No 5 to 4 promotions either and that also now runs August 2020 to April 2022.  I suspect they are going to have a real shortage of level 4s in some areas, and the FA have said there may be interim promotions but as yet haven't said when, guess they will wait to see how bad the shortages are.  Whilst there are no 4 to 3 promotions, or 4 to 5 demotions, every year L4s are lost through natural wastage.  May well be worse this year as some might have got so used to having their Saturdays and midweeks back that they decide not to return.  That was my reason for quitting L3, I spent a few months out after knee surgery and realised I wasn't really missing it, certainly not as much as I should have been.

Exactly the reason I stopped.  Decided to take a short break in 2011 to see if I was missing it.  Ten years later ............

It was clearly time to heed the advice of many players, fans, some colleagues and more than a few assessors and hang up the whistle.

Agree.  Its a safety net, he should have used it.

Or he could have not been in the way in the first place, but I have already had a rant about that on the Euros section ....

Maybe he'll be hanging around to referee the "final" ??

General Discussion / Re: Duplicate appointments
« on: Thu 17 Jun 2021 08:33 »
It was not a rarity in the 1990s.  On more than one occasion I lined a South East Counties League game on a Saturday morning, then either lined of the London Spartan League or refereed a local game the same afternoon.  That was followed up with two games on the Woolwich and District Sunday League the next day as the league had "morning" and "afternoon" sections.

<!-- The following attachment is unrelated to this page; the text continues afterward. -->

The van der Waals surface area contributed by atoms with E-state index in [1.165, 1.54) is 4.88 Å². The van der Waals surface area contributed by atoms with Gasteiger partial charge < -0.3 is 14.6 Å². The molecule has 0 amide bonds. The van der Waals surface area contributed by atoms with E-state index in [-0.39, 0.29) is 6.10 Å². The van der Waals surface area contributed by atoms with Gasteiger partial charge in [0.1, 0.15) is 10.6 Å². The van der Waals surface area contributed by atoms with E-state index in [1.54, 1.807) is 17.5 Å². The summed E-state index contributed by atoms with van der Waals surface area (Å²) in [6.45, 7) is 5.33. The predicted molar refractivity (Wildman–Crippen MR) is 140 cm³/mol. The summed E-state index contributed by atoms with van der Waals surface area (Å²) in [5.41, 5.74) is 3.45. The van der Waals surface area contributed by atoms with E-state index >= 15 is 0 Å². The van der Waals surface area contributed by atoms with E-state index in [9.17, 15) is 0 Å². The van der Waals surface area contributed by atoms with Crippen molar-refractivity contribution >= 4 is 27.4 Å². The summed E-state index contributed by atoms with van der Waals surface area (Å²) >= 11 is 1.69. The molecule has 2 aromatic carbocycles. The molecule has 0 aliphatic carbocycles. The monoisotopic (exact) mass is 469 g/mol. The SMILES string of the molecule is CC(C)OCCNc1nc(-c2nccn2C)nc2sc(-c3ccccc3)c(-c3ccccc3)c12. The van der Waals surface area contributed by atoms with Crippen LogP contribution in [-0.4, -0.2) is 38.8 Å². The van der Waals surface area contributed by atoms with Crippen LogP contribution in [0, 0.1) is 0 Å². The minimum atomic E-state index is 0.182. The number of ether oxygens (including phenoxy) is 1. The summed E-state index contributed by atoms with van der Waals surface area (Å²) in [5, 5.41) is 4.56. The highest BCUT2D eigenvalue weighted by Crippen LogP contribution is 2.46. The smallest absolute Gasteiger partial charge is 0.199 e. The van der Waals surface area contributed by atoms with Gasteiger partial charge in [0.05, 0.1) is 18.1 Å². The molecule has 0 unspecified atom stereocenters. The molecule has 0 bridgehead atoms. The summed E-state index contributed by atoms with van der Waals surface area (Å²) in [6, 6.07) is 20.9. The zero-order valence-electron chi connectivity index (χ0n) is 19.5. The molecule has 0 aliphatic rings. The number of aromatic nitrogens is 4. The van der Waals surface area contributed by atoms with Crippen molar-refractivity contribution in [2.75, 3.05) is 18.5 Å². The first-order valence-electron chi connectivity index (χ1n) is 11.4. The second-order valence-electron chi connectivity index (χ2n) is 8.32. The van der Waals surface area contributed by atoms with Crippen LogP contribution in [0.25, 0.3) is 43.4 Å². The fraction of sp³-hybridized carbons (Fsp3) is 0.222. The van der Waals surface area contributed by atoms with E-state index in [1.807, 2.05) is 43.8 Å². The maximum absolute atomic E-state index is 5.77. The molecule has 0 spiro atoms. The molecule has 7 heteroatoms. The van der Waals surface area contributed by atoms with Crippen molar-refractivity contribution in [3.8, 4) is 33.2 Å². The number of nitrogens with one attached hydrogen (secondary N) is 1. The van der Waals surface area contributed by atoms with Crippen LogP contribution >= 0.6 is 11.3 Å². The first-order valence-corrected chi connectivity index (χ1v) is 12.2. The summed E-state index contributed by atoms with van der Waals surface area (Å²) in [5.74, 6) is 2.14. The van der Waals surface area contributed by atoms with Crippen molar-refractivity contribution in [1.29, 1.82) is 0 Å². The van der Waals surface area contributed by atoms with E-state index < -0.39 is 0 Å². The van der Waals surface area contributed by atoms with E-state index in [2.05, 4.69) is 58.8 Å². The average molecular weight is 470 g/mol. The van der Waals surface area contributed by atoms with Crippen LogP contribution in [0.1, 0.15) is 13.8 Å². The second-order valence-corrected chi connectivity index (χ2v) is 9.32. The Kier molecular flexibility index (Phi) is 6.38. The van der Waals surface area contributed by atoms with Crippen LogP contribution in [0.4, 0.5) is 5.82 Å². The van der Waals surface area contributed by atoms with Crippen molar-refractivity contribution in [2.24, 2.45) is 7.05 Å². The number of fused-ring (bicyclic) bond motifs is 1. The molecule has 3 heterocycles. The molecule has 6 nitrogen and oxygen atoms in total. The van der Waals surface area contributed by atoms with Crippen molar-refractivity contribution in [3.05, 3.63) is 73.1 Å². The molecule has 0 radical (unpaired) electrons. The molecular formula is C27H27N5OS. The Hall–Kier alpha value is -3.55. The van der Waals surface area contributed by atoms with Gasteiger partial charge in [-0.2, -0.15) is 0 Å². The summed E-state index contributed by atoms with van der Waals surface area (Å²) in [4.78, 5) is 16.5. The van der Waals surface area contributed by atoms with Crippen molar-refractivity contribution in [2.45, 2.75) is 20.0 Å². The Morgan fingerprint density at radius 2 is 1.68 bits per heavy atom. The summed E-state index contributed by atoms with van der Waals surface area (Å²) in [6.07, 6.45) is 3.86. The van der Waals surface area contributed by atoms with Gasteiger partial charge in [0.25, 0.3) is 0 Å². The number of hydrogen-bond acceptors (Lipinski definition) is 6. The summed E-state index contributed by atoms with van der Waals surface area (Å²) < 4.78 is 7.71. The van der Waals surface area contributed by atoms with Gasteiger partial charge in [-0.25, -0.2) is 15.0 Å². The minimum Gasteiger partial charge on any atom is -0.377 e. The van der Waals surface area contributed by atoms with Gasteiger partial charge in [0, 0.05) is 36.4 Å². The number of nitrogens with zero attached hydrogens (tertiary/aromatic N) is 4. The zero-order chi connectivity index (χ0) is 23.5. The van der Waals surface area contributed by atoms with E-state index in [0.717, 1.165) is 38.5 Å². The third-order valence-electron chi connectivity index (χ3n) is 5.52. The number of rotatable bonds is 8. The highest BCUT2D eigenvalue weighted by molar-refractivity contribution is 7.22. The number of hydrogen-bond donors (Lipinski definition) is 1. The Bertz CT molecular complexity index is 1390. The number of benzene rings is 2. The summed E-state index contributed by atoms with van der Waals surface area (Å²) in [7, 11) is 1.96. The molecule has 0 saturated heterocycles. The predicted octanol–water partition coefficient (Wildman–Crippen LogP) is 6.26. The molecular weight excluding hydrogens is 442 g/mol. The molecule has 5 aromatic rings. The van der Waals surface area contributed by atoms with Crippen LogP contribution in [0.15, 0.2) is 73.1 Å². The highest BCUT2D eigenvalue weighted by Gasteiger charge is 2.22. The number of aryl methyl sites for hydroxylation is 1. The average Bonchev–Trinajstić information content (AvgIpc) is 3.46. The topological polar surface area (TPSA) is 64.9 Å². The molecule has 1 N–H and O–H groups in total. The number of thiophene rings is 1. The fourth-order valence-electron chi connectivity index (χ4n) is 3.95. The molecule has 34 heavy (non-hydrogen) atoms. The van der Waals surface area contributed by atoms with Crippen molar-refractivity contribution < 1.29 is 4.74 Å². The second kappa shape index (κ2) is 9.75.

This can be attributed to a combination of youthful eagerness, a smooth talking appointments secretary and the timeless imbalance of supply (games) and demand (referees)

Many years later, I refereed a FL Youth under 19s game on a Saturday morning and was diverted on the way home to referee an Isthmian League game in the afternoon.  But that was to bail out an appointments secretary who realised (with horror) at about 1pm that he had a game sans a referee.  It was very much a one-off.

Just recounting the above is making me weary and in need of a lie down!

General Discussion / Re: The VAR thread
« on: Fri 11 Jun 2021 06:56 »
However its done, Offside is still a binary thing - it is either offside or not offside and someone will still be called offside by "a toenail". 

So the moaning will not cease - unless, football introduces the equivalent of "umpire's call".  But for that, the ARs will have to make the "call" (as opposed to today's "wait and see" protocols" and - as long as it is within an agreed tolerance level- what they say goes.  It does mean that you could have two identical scenarios with one called offside and the other not, but that is what happens in cricket and they sort of accept that.  Might be a bit of a stretch for football though?